[Beowulf] Checkpointing using flash
shi at temple.edu
Mon Sep 24 05:34:50 PDT 2012
Regardless how low MPI stack goes, it has never "punched" through the packet retransmission layer. Therefore, the OSI model serves as a template to illustrate the point of discussion.
On Sep 22, 2012, at 10:34 AM, "Lux, Jim (337C)" <james.p.lux at jpl.nasa.gov> wrote:
> I see MPI as sitting much lower (network or transport, perhaps)
> Maybe for this (as in many other cases) the OSI model is not an
> appropriate one.
> That is, most practical systems have more blending between layers, and
> outright punching through. There are a variety of high level
> protocols/algorithms that can make effective use of current (and
> predicted) low level behavior to optimize the high level behavior.
> In any case, OSI is more of a conceptualization tool when looking at a
> But I agree that transient faults (whether failure that succeeds on retry
> (temporal redundancy), or failure that prompts use of a redundant unit
> (spatial redundancy) are what you need to deal with.
> There is a very huge literature on this, for all sorts of scenarios.. The
> Byzantine Generals problem is a classic example. Synchronization of time
> in a system is another.
> The challenge is in devising generalized software approaches that can
> effectively make use of redundancy (in whatever form). By effective, I
> mean that the computation runs in the same amount of time (or consumes the
> same amount of some other resource) regardless of the occurrence of some
> number of failures. From an information theory standpoint, I think that
> means you MUST have redundancy, and the trick is efficient use of that
> For communications channels, we are at the point where coding can get you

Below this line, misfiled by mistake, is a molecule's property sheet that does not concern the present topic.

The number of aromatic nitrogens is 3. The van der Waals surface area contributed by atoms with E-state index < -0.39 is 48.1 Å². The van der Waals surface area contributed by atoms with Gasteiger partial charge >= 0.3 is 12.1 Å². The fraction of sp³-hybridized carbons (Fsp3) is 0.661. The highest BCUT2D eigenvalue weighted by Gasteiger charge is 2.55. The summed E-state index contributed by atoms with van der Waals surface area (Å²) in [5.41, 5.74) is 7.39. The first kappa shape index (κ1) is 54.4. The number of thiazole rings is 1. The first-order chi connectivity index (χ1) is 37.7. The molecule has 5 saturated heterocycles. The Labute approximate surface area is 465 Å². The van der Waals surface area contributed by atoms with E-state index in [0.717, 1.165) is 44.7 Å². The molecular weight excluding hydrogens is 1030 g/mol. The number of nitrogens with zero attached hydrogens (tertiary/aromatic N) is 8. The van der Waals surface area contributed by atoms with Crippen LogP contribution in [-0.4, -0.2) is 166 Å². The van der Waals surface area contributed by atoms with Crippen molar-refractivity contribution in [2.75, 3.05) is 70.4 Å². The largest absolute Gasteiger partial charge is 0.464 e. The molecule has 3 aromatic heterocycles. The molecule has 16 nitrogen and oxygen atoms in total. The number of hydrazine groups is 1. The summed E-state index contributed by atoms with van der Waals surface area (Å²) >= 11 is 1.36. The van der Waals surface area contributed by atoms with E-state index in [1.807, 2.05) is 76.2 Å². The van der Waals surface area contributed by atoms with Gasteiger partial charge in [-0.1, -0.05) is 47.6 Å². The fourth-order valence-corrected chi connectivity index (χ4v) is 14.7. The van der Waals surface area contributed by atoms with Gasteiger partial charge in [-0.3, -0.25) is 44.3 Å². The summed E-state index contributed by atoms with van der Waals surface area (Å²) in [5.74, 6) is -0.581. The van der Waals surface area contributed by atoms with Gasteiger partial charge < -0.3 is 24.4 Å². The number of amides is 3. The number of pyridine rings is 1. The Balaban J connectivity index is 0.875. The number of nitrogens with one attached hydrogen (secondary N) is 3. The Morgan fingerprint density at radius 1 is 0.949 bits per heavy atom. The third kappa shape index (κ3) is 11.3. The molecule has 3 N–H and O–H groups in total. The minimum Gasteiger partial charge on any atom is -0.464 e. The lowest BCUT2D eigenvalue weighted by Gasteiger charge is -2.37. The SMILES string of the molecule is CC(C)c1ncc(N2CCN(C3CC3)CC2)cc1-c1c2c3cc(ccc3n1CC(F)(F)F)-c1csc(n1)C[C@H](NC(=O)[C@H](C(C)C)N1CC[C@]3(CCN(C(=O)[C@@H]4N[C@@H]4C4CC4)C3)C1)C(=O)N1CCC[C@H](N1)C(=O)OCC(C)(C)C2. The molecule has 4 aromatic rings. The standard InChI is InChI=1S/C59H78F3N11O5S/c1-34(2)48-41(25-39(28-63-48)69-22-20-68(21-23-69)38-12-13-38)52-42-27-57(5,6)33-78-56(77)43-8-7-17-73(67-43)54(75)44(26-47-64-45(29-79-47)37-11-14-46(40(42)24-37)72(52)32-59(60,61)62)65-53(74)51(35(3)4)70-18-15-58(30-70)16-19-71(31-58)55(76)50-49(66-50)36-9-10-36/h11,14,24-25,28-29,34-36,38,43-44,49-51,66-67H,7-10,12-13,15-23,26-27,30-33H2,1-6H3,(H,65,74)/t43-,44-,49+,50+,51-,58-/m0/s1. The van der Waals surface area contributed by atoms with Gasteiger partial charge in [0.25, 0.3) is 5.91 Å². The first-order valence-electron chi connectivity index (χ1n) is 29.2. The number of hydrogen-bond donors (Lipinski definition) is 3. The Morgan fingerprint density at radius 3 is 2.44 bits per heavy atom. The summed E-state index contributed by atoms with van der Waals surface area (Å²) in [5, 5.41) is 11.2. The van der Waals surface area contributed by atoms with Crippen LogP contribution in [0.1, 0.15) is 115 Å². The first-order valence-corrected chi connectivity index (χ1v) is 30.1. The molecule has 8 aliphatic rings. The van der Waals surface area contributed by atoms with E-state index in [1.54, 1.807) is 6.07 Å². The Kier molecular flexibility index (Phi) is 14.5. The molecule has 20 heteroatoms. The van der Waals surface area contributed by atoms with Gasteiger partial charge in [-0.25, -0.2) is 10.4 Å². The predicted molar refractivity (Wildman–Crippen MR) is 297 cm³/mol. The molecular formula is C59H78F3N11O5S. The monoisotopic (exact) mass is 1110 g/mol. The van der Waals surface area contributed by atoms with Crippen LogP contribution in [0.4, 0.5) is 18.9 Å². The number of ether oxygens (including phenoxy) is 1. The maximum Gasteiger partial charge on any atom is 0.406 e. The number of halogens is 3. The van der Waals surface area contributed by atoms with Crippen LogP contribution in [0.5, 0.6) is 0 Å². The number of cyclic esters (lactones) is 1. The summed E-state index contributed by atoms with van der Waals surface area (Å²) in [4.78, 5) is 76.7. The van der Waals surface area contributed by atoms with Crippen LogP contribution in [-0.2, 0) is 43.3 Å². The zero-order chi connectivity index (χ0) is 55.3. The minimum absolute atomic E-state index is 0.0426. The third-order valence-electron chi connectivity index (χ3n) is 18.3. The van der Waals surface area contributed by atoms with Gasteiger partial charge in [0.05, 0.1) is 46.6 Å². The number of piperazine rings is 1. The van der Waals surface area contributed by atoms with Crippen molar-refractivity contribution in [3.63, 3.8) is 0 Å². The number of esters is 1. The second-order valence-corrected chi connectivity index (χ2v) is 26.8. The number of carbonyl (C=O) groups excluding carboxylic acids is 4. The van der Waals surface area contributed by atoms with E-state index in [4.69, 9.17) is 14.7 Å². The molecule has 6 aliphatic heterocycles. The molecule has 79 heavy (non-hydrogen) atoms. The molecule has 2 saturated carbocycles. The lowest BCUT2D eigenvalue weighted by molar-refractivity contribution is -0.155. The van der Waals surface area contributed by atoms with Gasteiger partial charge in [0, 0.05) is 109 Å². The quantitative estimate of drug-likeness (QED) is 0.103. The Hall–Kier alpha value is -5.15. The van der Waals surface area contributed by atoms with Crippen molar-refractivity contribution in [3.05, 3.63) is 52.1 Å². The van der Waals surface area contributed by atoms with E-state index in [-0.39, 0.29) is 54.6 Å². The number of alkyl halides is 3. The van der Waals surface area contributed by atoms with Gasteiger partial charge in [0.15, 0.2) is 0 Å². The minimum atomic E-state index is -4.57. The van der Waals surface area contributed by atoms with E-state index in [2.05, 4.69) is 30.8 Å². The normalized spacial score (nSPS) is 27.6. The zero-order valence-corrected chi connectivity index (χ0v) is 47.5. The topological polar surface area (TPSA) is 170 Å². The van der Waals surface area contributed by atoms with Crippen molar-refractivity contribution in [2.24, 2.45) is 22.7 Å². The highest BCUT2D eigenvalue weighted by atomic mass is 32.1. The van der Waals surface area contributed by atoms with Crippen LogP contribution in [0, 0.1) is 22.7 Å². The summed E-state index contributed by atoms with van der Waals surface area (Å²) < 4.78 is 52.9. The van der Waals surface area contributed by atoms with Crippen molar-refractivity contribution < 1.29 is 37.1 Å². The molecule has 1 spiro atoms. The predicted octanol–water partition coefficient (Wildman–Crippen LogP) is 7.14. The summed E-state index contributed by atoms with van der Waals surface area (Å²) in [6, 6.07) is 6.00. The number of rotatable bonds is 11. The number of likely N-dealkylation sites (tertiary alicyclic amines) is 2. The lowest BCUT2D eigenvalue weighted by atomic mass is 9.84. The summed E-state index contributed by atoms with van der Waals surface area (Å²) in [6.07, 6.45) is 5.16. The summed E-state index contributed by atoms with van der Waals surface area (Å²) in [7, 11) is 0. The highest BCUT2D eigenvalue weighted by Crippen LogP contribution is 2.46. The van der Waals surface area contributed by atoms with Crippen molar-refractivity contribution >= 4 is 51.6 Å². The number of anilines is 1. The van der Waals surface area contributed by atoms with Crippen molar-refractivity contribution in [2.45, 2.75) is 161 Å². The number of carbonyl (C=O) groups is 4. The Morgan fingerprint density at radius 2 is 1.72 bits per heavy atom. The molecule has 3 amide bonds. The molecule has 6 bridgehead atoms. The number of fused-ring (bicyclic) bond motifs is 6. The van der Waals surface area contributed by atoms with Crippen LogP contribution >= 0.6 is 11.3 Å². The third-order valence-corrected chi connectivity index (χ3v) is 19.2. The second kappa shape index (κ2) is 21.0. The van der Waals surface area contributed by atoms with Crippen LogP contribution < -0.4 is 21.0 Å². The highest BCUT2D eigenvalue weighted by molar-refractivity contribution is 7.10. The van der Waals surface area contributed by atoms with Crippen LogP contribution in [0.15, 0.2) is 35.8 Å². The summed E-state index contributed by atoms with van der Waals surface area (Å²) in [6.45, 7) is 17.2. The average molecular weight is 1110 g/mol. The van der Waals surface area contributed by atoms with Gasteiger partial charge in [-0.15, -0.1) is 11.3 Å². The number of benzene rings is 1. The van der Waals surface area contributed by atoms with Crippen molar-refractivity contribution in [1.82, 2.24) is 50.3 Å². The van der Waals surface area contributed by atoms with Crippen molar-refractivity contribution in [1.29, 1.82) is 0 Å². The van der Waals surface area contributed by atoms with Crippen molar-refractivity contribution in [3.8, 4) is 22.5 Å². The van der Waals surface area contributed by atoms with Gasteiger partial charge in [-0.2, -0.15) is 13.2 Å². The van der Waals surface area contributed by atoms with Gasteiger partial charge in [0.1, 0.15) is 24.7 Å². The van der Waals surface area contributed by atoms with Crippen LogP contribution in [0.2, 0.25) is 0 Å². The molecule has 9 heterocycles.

> within hundredths of a dB of the Shannon limit.
> For algorithms, not so much. We've got good lossless compression
> algorithms, which is a start. You remove redundancy from the input data
> stream, reducing the user data rate, and you can make use of the "extra"
> bandwidth to do effective coding to mitigate errors in the channel.
> However, while this compress/error correcting code/decompress is more
> reliable/efficient, it does have longer latency (Shannon just sets the
> limit, and assumes you have infinite memory on both ends of the link).
> So in a computational scenario, that latency might be a real problem.
> On 9/22/12 3:42 AM, "Justin YUAN SHI" <shi at temple.edu> wrote:
>> If we go to a little nitty-gritty detail view, you will see that
>> transient faults are the ultimate enemies of exacscale computing. The
>> problem, if we really go to the nitty-gritty details, stems from
>> mismatch between the MPI assumptions and what the OSI model promises.
>> To be exact, the OSI layers 1-4 can defend packet data losses and
>> corruptions against transient hardware and network failures. Layers
>> 5-7 provides no protection. MPI sits on top of layer 7. And it assumes
>> that every transmission must be successful (this is why we have to use
>> checkpoint in the first place) -- a reliability assumption that the
>> OSI model have never promised.
>> In other words, any transient fault while processing the codes in
>> layers 5-7 (and MPI calls) can halt the entire app.
>> On Fri, Sep 21, 2012 at 12:29 PM, Ellis H. Wilson III <ellis at cse.psu.edu>
>>> On 09/21/12 12:13, Lux, Jim (337C) wrote:
>>>> I would suggest that some scheme of redundant computation might be more
>>>> effective.. Rather than try to store a single node's state on the node,
>>>> and then, if any node hiccups, restore the state (perhaps to a spare),
>>>> restart, means stopping the entire cluster while you recover.
>>> I am not 100% about the nitty-gritty here, but I do believe there are
>>> schemes already in place to deal with single node failures. What I do
>>> know for sure is that checkpoints are used as a last line of defense
>>> against full cluster failure due to overheating, power failure, or
>>> excessive numbers of concurrent failures -- not for just one node going
>>> belly up.
>>> The LANL clusters I was learning about only checkpointed every 4-6 hours
>>> or so, if I remember correctly. With hundred-petascale clusters and
>>> beyond hitting failure rates on the frequency of not even hours but
>>> minutes, obviously checkpointing is not the go-to first attempt at
>>> failure recovery.
>>> If I find some of the nitty-gritty I'm currently forgetting about how
>>> smaller, isolated failures are handled now I'll report back.
>>> Nevertheless, great ideas Jim!
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